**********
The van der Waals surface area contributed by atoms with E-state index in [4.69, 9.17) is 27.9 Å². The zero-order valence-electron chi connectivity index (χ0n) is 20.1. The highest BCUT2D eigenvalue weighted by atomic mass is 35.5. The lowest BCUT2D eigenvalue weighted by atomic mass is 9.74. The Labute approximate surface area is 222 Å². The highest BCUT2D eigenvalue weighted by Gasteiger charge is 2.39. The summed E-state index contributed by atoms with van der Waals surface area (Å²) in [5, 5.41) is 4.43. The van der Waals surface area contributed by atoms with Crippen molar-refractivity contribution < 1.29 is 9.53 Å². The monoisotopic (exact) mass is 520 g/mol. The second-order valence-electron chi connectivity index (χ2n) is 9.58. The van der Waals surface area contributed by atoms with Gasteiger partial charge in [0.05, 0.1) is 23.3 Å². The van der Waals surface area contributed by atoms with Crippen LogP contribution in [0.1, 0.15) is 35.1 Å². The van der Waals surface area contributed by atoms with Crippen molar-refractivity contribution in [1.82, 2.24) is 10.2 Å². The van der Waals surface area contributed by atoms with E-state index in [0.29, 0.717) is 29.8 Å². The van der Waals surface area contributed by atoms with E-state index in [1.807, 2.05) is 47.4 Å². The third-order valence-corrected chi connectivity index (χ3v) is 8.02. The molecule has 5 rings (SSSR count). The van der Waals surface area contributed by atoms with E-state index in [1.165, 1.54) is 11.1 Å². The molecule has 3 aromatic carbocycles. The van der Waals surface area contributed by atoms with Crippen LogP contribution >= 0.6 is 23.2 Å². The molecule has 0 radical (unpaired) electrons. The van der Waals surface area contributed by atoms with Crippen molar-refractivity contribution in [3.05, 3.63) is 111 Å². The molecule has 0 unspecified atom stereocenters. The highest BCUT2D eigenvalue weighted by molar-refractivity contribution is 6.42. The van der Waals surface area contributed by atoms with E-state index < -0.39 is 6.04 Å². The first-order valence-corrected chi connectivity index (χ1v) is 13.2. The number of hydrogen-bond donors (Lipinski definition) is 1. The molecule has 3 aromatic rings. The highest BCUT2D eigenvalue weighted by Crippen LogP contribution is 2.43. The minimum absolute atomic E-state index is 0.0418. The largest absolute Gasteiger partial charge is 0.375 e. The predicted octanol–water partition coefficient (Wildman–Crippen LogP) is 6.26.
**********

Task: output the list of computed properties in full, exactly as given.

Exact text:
The van der Waals surface area contributed by atoms with E-state index in [4.69, 9.17) is 27.9 Å². The zero-order valence-electron chi connectivity index (χ0n) is 20.1. The highest BCUT2D eigenvalue weighted by atomic mass is 35.5. The lowest BCUT2D eigenvalue weighted by atomic mass is 9.74. The Labute approximate surface area is 222 Å². The highest BCUT2D eigenvalue weighted by Gasteiger charge is 2.39. The summed E-state index contributed by atoms with van der Waals surface area (Å²) in [5, 5.41) is 4.43. The van der Waals surface area contributed by atoms with Crippen molar-refractivity contribution < 1.29 is 9.53 Å². The monoisotopic (exact) mass is 520 g/mol. The second-order valence-electron chi connectivity index (χ2n) is 9.58. The van der Waals surface area contributed by atoms with Gasteiger partial charge in [0.05, 0.1) is 23.3 Å². The van der Waals surface area contributed by atoms with Crippen LogP contribution in [0.1, 0.15) is 35.1 Å². The van der Waals surface area contributed by atoms with Crippen molar-refractivity contribution in [1.82, 2.24) is 10.2 Å². The van der Waals surface area contributed by atoms with E-state index in [0.29, 0.717) is 29.8 Å². The van der Waals surface area contributed by atoms with E-state index in [1.807, 2.05) is 47.4 Å². The third-order valence-corrected chi connectivity index (χ3v) is 8.02. The molecule has 5 rings (SSSR count). The van der Waals surface area contributed by atoms with E-state index in [1.165, 1.54) is 11.1 Å². The molecule has 3 aromatic carbocycles. The van der Waals surface area contributed by atoms with Crippen LogP contribution >= 0.6 is 23.2 Å². The molecule has 0 radical (unpaired) electrons. The van der Waals surface area contributed by atoms with Crippen molar-refractivity contribution in [3.05, 3.63) is 111 Å². The molecule has 0 unspecified atom stereocenters. The highest BCUT2D eigenvalue weighted by molar-refractivity contribution is 6.42. The van der Waals surface area contributed by atoms with E-state index < -0.39 is 6.04 Å². The first-order valence-corrected chi connectivity index (χ1v) is 13.2. The number of hydrogen-bond donors (Lipinski definition) is 1. The molecule has 3 aromatic rings. The highest BCUT2D eigenvalue weighted by Crippen LogP contribution is 2.43. The minimum absolute atomic E-state index is 0.0418. The largest absolute Gasteiger partial charge is 0.375 e. The predicted octanol–water partition coefficient (Wildman–Crippen LogP) is 6.26.